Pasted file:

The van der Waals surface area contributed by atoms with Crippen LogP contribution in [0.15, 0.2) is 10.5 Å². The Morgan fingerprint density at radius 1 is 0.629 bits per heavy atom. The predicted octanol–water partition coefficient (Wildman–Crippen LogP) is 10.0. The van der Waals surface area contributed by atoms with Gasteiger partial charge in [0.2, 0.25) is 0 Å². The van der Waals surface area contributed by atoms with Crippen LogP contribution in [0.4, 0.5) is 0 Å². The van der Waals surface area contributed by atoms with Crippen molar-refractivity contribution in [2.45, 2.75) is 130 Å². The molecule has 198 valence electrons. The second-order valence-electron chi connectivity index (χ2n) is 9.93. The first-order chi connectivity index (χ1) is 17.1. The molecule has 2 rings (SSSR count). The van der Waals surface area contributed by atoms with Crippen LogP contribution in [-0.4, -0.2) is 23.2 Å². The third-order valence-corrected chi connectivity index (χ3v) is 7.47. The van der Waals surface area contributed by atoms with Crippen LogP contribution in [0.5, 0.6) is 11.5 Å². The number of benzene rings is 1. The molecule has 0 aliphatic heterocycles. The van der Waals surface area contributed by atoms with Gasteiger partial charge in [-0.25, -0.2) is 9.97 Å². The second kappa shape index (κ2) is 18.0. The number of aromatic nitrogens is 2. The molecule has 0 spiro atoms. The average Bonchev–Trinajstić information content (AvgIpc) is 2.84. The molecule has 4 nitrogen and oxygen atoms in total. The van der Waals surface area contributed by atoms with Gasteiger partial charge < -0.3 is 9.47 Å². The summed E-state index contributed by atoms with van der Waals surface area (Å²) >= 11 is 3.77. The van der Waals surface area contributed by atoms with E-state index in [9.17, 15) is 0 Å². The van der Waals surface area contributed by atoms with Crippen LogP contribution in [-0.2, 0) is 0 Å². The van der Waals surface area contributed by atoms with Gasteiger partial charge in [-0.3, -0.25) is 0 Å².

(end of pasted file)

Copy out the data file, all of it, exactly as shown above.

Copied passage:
The van der Waals surface area contributed by atoms with Crippen LogP contribution in [0.15, 0.2) is 10.5 Å². The Morgan fingerprint density at radius 1 is 0.629 bits per heavy atom. The predicted octanol–water partition coefficient (Wildman–Crippen LogP) is 10.0. The van der Waals surface area contributed by atoms with Gasteiger partial charge in [0.2, 0.25) is 0 Å². The van der Waals surface area contributed by atoms with Crippen LogP contribution in [0.4, 0.5) is 0 Å². The van der Waals surface area contributed by atoms with Crippen molar-refractivity contribution in [2.45, 2.75) is 130 Å². The molecule has 198 valence electrons. The second-order valence-electron chi connectivity index (χ2n) is 9.93. The first-order chi connectivity index (χ1) is 17.1. The molecule has 2 rings (SSSR count). The van der Waals surface area contributed by atoms with Crippen LogP contribution in [-0.4, -0.2) is 23.2 Å². The third-order valence-corrected chi connectivity index (χ3v) is 7.47. The van der Waals surface area contributed by atoms with Crippen LogP contribution in [0.5, 0.6) is 11.5 Å². The number of benzene rings is 1. The molecule has 0 aliphatic heterocycles. The van der Waals surface area contributed by atoms with Gasteiger partial charge in [-0.25, -0.2) is 9.97 Å². The second kappa shape index (κ2) is 18.0. The number of aromatic nitrogens is 2. The molecule has 0 spiro atoms. The average Bonchev–Trinajstić information content (AvgIpc) is 2.84. The molecule has 4 nitrogen and oxygen atoms in total. The van der Waals surface area contributed by atoms with Gasteiger partial charge < -0.3 is 9.47 Å². The summed E-state index contributed by atoms with van der Waals surface area (Å²) >= 11 is 3.77. The van der Waals surface area contributed by atoms with E-state index in [9.17, 15) is 0 Å². The van der Waals surface area contributed by atoms with Crippen LogP contribution in [-0.2, 0) is 0 Å². The van der Waals surface area contributed by atoms with Gasteiger partial charge in [-0.3, -0.25) is 0 Å².